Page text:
Two objectives of the Tenth Plan provided space to Kudumbashree community network in local level planning.

  • Promoting local economic development by increasing production and productivity of agriculture and allied sectors and the traditional and small-scale industries with focus on employment generation and poverty reduction.
  • Move towards greater social justice and reduction in gender disparities.

Tenth Plan introduced Anti-Poverty Sub Plan as a mandatory component for local governments.

Anti-Poverty Sub-Plan was an attempt to break away from the nature of conventional poverty eradication programmes. The State government guidelines necessitated the preparation of the Anti-Poverty Sub-Plans based on problems identified by the poor and solutions proposed by them.

The plan guidelines envisaged the following roles for the Kudumbashree community organisation in formulation of Anti-Poverty Sub-Plans.

  • Identification of grass-root level problems and formulation of micro-plans by Neighbourhood Groups; Neighbourhood Groups were to handle this role in their capacity as the local level organisation of the poor.
  • Consolidation of micro plans prepared by all the Neighbourhood Groups in a ward and formulation of ward level plans by ADS.
  • Consolidation of ward level plans and preparation of CDS level plan by CDS.

Once the local governments approved the CDS level plans, they became their Anti-Poverty Sub-Plan.

Guidelines for the Tenth Five Year Plan and further the revised guidelines issued in 2004 reinforced Kudumbashree’s role in local level planning and their relationship with the local self-government institutions. Provisions in guidelines meant the following roles and space for Kudumbashree community organisation in working in convergence with the PRIs.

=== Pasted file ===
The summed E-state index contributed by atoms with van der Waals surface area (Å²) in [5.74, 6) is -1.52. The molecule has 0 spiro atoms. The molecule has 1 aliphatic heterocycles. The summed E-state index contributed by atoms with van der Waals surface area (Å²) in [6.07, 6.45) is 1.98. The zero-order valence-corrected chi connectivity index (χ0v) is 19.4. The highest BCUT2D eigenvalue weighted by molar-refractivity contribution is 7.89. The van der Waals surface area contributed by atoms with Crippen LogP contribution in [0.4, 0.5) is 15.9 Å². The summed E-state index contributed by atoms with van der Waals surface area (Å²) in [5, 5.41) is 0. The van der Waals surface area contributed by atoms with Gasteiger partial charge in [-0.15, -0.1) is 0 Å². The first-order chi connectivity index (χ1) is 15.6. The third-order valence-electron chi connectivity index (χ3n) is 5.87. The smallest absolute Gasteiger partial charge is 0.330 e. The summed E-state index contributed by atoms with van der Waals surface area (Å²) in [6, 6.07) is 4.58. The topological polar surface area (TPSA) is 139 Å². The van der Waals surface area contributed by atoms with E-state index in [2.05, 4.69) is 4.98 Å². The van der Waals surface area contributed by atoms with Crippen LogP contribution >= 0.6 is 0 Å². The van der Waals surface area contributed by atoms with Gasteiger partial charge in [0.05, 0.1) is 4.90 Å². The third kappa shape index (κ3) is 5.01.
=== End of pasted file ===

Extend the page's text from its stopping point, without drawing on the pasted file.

• Planning agency: The community organisation supports the PRIs in planning, through participation in Working Groups and formulation of plans. (In the case of Anti-Poverty Sub-Plan, the entire three tier structure involves in plan formulation at the neighbourhood, ward, and local government levels).
  • Credit channelizing agency: The community organisation system has been accepted as a credit channelizing agency for development programmes.
  • Implementing agency: The community organisation as implementing agency for PRIs; this role could be either in the form of direct implementation or of supportive nature. In addition, the community organisation has also been designated as an agency for community contracting.
  • Agency for community mobilisation: Community organisation system to play a role in mobilising communities to make Gram Sabha meetings more effective. Guidelines suggested mobilisation through NHGs.

The following table provides a summary of Kudumbashree roles and spaces for strategic collaboration and convergence with PRIs.


What the guidelines said (G.O.(MS) No. 40/2004/Plg dated 31st March 2004

Role implications for community organisation/ Space for Convergence

Resource use

The Community development society (CDS) system has matured, it has to be put to maximum advantage to channel flow of credit to anti-poverty programmes both for self-employment as well as for creation of family infrastructure like houses.

Community organisation role in channelizing credit.